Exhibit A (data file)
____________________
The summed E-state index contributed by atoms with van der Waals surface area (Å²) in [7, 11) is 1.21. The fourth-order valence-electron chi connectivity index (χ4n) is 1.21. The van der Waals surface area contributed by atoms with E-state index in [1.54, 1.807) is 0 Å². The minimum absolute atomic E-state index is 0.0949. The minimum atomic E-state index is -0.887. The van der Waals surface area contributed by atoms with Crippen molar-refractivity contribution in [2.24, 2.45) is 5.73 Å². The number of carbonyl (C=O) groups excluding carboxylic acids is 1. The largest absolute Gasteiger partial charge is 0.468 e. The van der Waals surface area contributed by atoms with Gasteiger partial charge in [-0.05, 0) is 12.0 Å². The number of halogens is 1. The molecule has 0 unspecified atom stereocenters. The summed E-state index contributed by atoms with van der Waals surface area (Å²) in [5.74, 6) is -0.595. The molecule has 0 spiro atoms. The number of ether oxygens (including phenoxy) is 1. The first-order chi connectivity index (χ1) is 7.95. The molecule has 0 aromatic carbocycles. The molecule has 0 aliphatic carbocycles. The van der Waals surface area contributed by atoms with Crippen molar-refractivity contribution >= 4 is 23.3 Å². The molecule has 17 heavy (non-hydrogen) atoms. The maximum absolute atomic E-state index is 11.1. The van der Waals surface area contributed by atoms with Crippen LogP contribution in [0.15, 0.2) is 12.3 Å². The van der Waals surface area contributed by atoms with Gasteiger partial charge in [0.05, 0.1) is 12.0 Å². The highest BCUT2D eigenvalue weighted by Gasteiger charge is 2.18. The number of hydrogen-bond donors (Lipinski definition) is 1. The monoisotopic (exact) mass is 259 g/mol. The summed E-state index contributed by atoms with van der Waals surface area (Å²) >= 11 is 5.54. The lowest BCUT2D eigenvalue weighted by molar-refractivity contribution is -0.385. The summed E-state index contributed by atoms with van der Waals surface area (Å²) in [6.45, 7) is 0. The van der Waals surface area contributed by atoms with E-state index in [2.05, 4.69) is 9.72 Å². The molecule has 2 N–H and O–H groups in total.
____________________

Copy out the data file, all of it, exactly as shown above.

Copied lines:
The summed E-state index contributed by atoms with van der Waals surface area (Å²) in [7, 11) is 1.21. The fourth-order valence-electron chi connectivity index (χ4n) is 1.21. The van der Waals surface area contributed by atoms with E-state index in [1.54, 1.807) is 0 Å². The minimum absolute atomic E-state index is 0.0949. The minimum atomic E-state index is -0.887. The van der Waals surface area contributed by atoms with Crippen molar-refractivity contribution in [2.24, 2.45) is 5.73 Å². The number of carbonyl (C=O) groups excluding carboxylic acids is 1. The largest absolute Gasteiger partial charge is 0.468 e. The van der Waals surface area contributed by atoms with Gasteiger partial charge in [-0.05, 0) is 12.0 Å². The number of halogens is 1. The molecule has 0 unspecified atom stereocenters. The summed E-state index contributed by atoms with van der Waals surface area (Å²) in [5.74, 6) is -0.595. The molecule has 0 spiro atoms. The number of ether oxygens (including phenoxy) is 1. The first-order chi connectivity index (χ1) is 7.95. The molecule has 0 aromatic carbocycles. The molecule has 0 aliphatic carbocycles. The van der Waals surface area contributed by atoms with Crippen molar-refractivity contribution >= 4 is 23.3 Å². The molecule has 17 heavy (non-hydrogen) atoms. The maximum absolute atomic E-state index is 11.1. The van der Waals surface area contributed by atoms with Crippen LogP contribution in [0.15, 0.2) is 12.3 Å². The van der Waals surface area contributed by atoms with Gasteiger partial charge in [0.05, 0.1) is 12.0 Å². The highest BCUT2D eigenvalue weighted by Gasteiger charge is 2.18. The number of hydrogen-bond donors (Lipinski definition) is 1. The monoisotopic (exact) mass is 259 g/mol. The summed E-state index contributed by atoms with van der Waals surface area (Å²) >= 11 is 5.54. The lowest BCUT2D eigenvalue weighted by molar-refractivity contribution is -0.385. The summed E-state index contributed by atoms with van der Waals surface area (Å²) in [6.45, 7) is 0. The van der Waals surface area contributed by atoms with E-state index in [2.05, 4.69) is 9.72 Å². The molecule has 2 N–H and O–H groups in total.